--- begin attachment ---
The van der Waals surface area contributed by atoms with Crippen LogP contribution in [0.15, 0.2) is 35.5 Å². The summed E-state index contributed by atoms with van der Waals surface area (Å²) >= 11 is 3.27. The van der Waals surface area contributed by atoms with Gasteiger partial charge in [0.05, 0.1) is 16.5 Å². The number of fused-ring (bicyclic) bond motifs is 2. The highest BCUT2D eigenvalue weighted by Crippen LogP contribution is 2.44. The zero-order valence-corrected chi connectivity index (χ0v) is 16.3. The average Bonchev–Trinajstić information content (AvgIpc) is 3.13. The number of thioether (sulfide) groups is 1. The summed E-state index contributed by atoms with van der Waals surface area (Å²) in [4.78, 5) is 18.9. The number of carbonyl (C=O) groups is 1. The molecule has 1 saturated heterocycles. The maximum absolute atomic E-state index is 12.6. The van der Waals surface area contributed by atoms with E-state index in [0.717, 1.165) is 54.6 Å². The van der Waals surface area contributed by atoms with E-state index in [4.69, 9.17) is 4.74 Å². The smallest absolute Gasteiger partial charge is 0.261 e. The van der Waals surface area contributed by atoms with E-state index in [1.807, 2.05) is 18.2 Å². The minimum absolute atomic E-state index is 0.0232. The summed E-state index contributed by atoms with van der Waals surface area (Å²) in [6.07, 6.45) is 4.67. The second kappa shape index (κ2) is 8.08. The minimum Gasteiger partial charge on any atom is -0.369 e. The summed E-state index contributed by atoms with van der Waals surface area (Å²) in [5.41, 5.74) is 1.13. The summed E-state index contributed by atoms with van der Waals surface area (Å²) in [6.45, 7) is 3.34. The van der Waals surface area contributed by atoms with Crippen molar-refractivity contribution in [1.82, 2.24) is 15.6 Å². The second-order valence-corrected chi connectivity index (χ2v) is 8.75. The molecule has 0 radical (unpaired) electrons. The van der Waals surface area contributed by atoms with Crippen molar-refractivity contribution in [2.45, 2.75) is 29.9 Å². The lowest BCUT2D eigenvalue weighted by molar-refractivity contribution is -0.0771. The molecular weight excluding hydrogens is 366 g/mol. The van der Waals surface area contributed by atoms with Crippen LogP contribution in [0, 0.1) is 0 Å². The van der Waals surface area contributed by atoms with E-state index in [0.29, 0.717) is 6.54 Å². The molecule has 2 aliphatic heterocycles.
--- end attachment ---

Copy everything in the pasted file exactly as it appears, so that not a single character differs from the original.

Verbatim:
The van der Waals surface area contributed by atoms with Crippen LogP contribution in [0.15, 0.2) is 35.5 Å². The summed E-state index contributed by atoms with van der Waals surface area (Å²) >= 11 is 3.27. The van der Waals surface area contributed by atoms with Gasteiger partial charge in [0.05, 0.1) is 16.5 Å². The number of fused-ring (bicyclic) bond motifs is 2. The highest BCUT2D eigenvalue weighted by Crippen LogP contribution is 2.44. The zero-order valence-corrected chi connectivity index (χ0v) is 16.3. The average Bonchev–Trinajstić information content (AvgIpc) is 3.13. The number of thioether (sulfide) groups is 1. The summed E-state index contributed by atoms with van der Waals surface area (Å²) in [4.78, 5) is 18.9. The number of carbonyl (C=O) groups is 1. The molecule has 1 saturated heterocycles. The maximum absolute atomic E-state index is 12.6. The van der Waals surface area contributed by atoms with E-state index in [0.717, 1.165) is 54.6 Å². The van der Waals surface area contributed by atoms with E-state index in [4.69, 9.17) is 4.74 Å². The smallest absolute Gasteiger partial charge is 0.261 e. The van der Waals surface area contributed by atoms with E-state index in [1.807, 2.05) is 18.2 Å². The minimum absolute atomic E-state index is 0.0232. The summed E-state index contributed by atoms with van der Waals surface area (Å²) in [6.07, 6.45) is 4.67. The second kappa shape index (κ2) is 8.08. The minimum Gasteiger partial charge on any atom is -0.369 e. The summed E-state index contributed by atoms with van der Waals surface area (Å²) in [5.41, 5.74) is 1.13. The summed E-state index contributed by atoms with van der Waals surface area (Å²) in [6.45, 7) is 3.34. The van der Waals surface area contributed by atoms with Crippen molar-refractivity contribution in [1.82, 2.24) is 15.6 Å². The second-order valence-corrected chi connectivity index (χ2v) is 8.75. The molecule has 0 radical (unpaired) electrons. The van der Waals surface area contributed by atoms with Crippen molar-refractivity contribution in [2.45, 2.75) is 29.9 Å². The lowest BCUT2D eigenvalue weighted by molar-refractivity contribution is -0.0771. The molecular weight excluding hydrogens is 366 g/mol. The van der Waals surface area contributed by atoms with Crippen LogP contribution in [0, 0.1) is 0 Å². The van der Waals surface area contributed by atoms with E-state index in [0.29, 0.717) is 6.54 Å². The molecule has 2 aliphatic heterocycles.